Friday, October 12, 2012

What I read in September 2012 (late!)

With all the excitement of my birth MONTH, I somehow forgot to post what I read in September! Whoops!

For full reviews of these books, click on the title to go to Marie's Book Garden 

Naoko, by Keigo Higashino

Naoko is the story of a factory worker, Heisuke, and his wife, Naoko, and young daughter, Monami. Naoko and Monami head up to Nagano on a ski bus to visit family, but tragically the bus drives off a cliff. Heisuke learns this information from the TV news. Soon after he reaches the hospital, Naoko dies. When Monami wakes up from a coma, she is no longer Heisuke's daughter..Naoko has inhabited Monami's body. Heisuke and Monami/Naoko prepare to live their lives in this father and daughter rather than husband and wife. 

I found this book to be sad. What I found most intriguing about the book was the idea of living your young adulthood all over again. This book was truly Japanese, and I imagine better understood by someone who lived in Japan or understands Japanese culture. 

How It All Began, by Penelope Lively

This must be one of the most English modern novels I've read in some time! When I started reading, I was struck by how many expressions most Americans wouldn't necessarily understand, but I have the advantage of knowing after cohabitating with a Brit for 25 years. The book is about "the butterfly effect," how one minor incident (in this case, the main character, Charlotte, getting mugged on a London street) can affect many people seemingly unconnected from the person directly affected.
One of the challenges with this book is that the characters are not particularly likable or relatable for me. Most of the characters seem to be just propelling through life without any effort to be happy or fulfilled. 
Ultimately, it's the kind of novel where no one is truly happy at the end, except perhaps Marion (hard to say). I enjoyed this novel more in the beginning than at the then I was ready to move on.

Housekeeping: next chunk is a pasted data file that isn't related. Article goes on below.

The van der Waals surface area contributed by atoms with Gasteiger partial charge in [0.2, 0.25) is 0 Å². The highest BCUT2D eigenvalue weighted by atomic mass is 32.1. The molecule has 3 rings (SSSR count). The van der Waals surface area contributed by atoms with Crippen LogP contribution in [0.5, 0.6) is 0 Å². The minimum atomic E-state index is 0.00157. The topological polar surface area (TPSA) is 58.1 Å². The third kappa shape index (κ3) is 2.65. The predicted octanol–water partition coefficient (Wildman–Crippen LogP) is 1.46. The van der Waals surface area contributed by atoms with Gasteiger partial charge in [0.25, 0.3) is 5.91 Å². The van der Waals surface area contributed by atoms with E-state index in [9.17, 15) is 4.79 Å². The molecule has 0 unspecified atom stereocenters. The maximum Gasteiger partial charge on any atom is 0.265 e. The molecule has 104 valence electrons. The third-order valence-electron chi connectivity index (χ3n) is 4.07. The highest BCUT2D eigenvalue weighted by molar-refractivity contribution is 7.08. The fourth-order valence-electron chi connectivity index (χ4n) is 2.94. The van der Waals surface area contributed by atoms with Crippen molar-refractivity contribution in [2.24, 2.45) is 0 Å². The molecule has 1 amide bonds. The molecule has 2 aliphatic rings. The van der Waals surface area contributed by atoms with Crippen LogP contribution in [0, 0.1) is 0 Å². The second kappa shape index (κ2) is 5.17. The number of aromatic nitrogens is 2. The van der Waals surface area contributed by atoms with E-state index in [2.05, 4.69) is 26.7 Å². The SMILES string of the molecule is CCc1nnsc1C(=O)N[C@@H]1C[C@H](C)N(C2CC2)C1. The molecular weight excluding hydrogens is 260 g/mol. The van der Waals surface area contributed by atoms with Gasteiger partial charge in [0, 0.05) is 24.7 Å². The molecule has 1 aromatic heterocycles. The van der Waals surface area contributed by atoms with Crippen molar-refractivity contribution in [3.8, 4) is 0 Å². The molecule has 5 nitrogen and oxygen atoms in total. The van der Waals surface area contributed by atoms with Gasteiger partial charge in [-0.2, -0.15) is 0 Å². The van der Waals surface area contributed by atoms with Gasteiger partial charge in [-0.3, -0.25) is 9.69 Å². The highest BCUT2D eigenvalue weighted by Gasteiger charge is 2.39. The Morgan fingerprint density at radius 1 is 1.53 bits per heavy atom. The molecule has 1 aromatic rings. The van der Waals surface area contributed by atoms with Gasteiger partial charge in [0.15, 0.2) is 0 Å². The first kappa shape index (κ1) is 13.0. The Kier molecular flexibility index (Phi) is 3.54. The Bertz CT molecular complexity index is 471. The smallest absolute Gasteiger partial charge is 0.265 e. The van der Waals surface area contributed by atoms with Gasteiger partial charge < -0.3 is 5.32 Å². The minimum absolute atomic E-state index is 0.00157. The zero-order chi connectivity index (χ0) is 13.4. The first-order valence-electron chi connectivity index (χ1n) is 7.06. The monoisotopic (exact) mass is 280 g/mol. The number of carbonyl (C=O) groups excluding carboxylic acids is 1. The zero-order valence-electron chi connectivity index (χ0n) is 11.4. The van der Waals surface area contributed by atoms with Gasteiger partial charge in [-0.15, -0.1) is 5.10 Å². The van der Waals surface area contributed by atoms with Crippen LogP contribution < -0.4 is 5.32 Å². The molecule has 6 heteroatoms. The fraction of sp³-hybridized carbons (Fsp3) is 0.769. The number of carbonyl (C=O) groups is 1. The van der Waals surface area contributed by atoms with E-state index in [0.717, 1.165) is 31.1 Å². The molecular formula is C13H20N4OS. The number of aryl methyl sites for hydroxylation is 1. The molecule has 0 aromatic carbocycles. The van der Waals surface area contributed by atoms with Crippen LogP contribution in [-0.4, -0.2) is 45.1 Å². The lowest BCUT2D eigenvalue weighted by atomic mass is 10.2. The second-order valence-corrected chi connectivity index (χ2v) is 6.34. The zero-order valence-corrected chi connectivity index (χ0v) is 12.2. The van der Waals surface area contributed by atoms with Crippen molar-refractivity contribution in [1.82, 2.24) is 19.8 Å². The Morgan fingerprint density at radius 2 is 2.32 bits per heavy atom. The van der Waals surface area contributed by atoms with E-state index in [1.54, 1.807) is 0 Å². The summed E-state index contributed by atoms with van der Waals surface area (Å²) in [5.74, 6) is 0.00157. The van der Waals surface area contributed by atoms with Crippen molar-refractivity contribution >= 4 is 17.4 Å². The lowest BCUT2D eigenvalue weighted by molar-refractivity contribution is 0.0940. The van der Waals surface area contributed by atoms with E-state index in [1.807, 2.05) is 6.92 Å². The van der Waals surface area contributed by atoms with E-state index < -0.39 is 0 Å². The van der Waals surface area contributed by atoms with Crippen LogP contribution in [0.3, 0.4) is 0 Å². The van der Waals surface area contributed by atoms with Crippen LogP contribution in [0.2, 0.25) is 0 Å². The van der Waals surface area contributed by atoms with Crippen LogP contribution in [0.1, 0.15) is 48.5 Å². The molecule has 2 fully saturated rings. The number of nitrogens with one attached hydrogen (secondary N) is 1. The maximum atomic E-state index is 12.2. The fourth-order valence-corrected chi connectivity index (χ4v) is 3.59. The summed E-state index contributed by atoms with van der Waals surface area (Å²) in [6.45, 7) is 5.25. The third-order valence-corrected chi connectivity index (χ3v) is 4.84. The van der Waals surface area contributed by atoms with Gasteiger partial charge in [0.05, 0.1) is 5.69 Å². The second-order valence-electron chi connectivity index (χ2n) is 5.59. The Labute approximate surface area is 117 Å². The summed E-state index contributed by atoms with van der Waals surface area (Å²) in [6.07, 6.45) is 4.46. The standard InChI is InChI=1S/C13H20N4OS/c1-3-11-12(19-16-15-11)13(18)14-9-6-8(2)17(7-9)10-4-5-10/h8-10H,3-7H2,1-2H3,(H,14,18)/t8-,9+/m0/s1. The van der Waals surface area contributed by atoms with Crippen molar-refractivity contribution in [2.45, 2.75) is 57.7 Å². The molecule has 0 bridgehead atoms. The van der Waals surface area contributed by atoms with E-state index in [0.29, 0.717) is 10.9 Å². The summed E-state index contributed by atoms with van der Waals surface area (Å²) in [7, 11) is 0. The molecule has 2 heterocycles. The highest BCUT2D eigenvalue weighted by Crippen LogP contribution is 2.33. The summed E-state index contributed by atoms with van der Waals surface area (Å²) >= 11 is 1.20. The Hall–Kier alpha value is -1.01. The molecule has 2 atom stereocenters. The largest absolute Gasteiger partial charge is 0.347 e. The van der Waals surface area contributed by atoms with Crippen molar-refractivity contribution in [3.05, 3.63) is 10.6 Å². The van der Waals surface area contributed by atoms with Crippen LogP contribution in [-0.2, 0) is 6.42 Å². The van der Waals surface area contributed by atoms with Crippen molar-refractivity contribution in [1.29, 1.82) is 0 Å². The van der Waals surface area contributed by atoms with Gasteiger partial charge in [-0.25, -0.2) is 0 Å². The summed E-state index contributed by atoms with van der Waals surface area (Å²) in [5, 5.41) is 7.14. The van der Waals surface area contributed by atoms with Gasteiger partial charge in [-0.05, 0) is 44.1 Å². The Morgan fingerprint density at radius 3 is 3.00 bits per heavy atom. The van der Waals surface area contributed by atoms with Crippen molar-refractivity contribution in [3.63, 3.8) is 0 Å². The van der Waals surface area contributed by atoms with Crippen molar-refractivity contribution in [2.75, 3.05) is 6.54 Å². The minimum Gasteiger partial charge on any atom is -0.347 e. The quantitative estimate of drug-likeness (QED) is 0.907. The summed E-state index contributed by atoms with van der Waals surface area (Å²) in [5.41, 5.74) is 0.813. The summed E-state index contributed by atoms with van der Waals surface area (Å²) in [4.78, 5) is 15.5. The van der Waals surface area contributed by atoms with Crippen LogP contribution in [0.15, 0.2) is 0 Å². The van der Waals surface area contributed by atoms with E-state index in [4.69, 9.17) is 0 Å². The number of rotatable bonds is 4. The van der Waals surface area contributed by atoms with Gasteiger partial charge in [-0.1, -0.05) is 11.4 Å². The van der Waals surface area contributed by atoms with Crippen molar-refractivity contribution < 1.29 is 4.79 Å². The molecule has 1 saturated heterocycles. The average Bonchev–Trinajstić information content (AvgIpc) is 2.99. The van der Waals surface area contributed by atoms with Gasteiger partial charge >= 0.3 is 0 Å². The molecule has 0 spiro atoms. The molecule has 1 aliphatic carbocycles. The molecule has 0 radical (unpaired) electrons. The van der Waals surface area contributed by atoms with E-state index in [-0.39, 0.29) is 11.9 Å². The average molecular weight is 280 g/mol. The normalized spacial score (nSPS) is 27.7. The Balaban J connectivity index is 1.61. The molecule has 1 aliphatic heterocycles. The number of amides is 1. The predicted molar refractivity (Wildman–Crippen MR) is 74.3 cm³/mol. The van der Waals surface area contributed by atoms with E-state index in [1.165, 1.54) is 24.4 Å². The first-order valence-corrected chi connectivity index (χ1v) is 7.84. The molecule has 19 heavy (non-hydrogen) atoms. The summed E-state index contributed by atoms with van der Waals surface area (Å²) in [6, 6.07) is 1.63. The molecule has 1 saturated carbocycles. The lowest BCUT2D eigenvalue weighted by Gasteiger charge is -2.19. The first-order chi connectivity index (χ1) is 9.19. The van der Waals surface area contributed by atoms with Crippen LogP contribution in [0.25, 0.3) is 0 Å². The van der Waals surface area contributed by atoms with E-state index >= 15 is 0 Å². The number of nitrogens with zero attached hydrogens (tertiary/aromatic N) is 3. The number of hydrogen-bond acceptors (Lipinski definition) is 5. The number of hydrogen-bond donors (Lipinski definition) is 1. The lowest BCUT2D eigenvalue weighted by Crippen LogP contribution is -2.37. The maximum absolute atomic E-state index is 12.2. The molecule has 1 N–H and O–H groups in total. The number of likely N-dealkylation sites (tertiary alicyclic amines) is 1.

Ali in Wonderland (and Other Tall Tales), by Ali Wentworth

As I joke in my house, I'm not easily amused. My nine-year-old son rented "The Three Stooges" recently, and I knew that I would not find it funny in the least. Even when watch something I do find funny (like "Downton Abbey" or "Lost in Austen"), Mike is rolling on the floor laughing while I might just smile to myself. About the only people who regularly make me laugh are Jon Stewart, Stephen Colbert, Ellen Degeneres, and Jane Lynch. When I've read humorous memoirs, I often start out thinking they are light and interesting, and then they grow tiresome. That's Ali in Wonderland for me. Midway through I started to get bored. I think the last straw was the chapter talking about how her mother believed that the cure for anything was to go to the Four Seasons. Wentworth was raised in privilege and lives in privilege now. I  ended up scanning the second half of the book to the end when she talked about meeting and marrying George Stephanopolous. The descriptions of her big fat Greek wedding and family were funny...but I found myself ready to move onto something else.

Miss Peregrine's Home for Peculiar Children, by Ransom Riggs

Definitely the most memorable book of the month. Monsters. Children with peculiar powers, who are hiding from the monsters. Time travel. World War II and the Holocaust. Haunting black & white photographs (most of them actual vintage photos). A Peregrine falcon. Sixteen-year-old Jacob travels to Wales to find out what happened to his grandfather, who suddenly and mysteriously died. His grandpa, Abe, had shared strange and unimaginable stories with Jacob when he was a child, and he doubted his sanity. Jacob soon discovers that Abe was not lying, and he becomes irrevocably connected to the children at the home for peculiar children.

In the beginning, this novel reminded me of "Grimm," Portland's own haunting TV series. But what was unique about it was the photos. Ransom Riggs wanted to create a book with the photos alone, but he was convinced to write a novel around the photos instead.
 A film is in the making. I thought this story was highly readable, with an intriguing premise and captivating photos. I will read the sequel to find out what happens next!

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